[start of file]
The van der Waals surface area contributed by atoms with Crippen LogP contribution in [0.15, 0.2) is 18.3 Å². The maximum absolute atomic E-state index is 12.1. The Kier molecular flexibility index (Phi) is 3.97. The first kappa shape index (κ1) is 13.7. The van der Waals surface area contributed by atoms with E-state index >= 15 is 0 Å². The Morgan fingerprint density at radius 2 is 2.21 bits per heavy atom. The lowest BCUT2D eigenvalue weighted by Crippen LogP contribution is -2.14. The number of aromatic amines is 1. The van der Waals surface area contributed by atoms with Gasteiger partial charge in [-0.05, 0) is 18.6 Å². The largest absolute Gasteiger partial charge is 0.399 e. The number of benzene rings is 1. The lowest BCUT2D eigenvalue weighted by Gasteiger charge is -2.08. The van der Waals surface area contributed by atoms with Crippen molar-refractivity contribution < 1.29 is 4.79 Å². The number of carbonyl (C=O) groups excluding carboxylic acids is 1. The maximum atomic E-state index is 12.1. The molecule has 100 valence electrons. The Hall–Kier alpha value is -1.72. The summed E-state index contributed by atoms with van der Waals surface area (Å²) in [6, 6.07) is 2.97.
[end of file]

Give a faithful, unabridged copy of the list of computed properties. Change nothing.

The van der Waals surface area contributed by atoms with Crippen LogP contribution in [0.15, 0.2) is 18.3 Å². The maximum absolute atomic E-state index is 12.1. The Kier molecular flexibility index (Phi) is 3.97. The first kappa shape index (κ1) is 13.7. The van der Waals surface area contributed by atoms with E-state index >= 15 is 0 Å². The Morgan fingerprint density at radius 2 is 2.21 bits per heavy atom. The lowest BCUT2D eigenvalue weighted by Crippen LogP contribution is -2.14. The number of aromatic amines is 1. The van der Waals surface area contributed by atoms with Gasteiger partial charge in [-0.05, 0) is 18.6 Å². The largest absolute Gasteiger partial charge is 0.399 e. The number of benzene rings is 1. The lowest BCUT2D eigenvalue weighted by Gasteiger charge is -2.08. The van der Waals surface area contributed by atoms with Crippen molar-refractivity contribution < 1.29 is 4.79 Å². The number of carbonyl (C=O) groups excluding carboxylic acids is 1. The maximum atomic E-state index is 12.1. The molecule has 100 valence electrons. The Hall–Kier alpha value is -1.72. The summed E-state index contributed by atoms with van der Waals surface area (Å²) in [6, 6.07) is 2.97.